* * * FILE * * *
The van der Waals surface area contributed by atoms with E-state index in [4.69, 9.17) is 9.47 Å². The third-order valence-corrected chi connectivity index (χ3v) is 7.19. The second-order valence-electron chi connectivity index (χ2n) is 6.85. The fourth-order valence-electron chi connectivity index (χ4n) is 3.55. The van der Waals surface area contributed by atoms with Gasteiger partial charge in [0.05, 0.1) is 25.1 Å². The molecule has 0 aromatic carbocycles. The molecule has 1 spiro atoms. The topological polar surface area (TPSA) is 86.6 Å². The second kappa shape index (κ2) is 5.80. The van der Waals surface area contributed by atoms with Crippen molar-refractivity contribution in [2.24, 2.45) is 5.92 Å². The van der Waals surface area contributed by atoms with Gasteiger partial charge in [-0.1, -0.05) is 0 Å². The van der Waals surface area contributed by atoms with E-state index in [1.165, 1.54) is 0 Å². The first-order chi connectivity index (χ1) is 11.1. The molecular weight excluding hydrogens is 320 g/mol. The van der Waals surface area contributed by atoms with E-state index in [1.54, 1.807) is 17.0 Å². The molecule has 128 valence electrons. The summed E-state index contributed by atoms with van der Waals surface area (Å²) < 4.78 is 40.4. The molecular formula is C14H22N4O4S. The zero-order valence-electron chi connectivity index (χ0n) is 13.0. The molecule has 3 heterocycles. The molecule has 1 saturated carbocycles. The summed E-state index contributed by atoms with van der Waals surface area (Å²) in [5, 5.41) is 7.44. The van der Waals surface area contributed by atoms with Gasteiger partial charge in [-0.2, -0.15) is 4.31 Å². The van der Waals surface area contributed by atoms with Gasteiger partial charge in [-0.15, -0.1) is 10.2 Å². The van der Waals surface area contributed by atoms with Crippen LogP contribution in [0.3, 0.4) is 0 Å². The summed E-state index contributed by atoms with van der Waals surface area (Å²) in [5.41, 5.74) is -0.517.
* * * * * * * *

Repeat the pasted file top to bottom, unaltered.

The van der Waals surface area contributed by atoms with E-state index in [4.69, 9.17) is 9.47 Å². The third-order valence-corrected chi connectivity index (χ3v) is 7.19. The second-order valence-electron chi connectivity index (χ2n) is 6.85. The fourth-order valence-electron chi connectivity index (χ4n) is 3.55. The van der Waals surface area contributed by atoms with Gasteiger partial charge in [0.05, 0.1) is 25.1 Å². The molecule has 0 aromatic carbocycles. The molecule has 1 spiro atoms. The topological polar surface area (TPSA) is 86.6 Å². The second kappa shape index (κ2) is 5.80. The van der Waals surface area contributed by atoms with Crippen molar-refractivity contribution in [2.24, 2.45) is 5.92 Å². The van der Waals surface area contributed by atoms with Gasteiger partial charge in [-0.1, -0.05) is 0 Å². The van der Waals surface area contributed by atoms with E-state index in [1.165, 1.54) is 0 Å². The first-order chi connectivity index (χ1) is 11.1. The molecular weight excluding hydrogens is 320 g/mol. The van der Waals surface area contributed by atoms with E-state index in [1.54, 1.807) is 17.0 Å². The molecule has 128 valence electrons. The summed E-state index contributed by atoms with van der Waals surface area (Å²) < 4.78 is 40.4. The molecular formula is C14H22N4O4S. The zero-order valence-electron chi connectivity index (χ0n) is 13.0. The molecule has 3 heterocycles. The molecule has 1 saturated carbocycles. The summed E-state index contributed by atoms with van der Waals surface area (Å²) in [5, 5.41) is 7.44. The van der Waals surface area contributed by atoms with Gasteiger partial charge in [-0.2, -0.15) is 4.31 Å². The van der Waals surface area contributed by atoms with Gasteiger partial charge in [-0.15, -0.1) is 10.2 Å². The van der Waals surface area contributed by atoms with Crippen LogP contribution in [0.3, 0.4) is 0 Å². The summed E-state index contributed by atoms with van der Waals surface area (Å²) in [5.41, 5.74) is -0.517.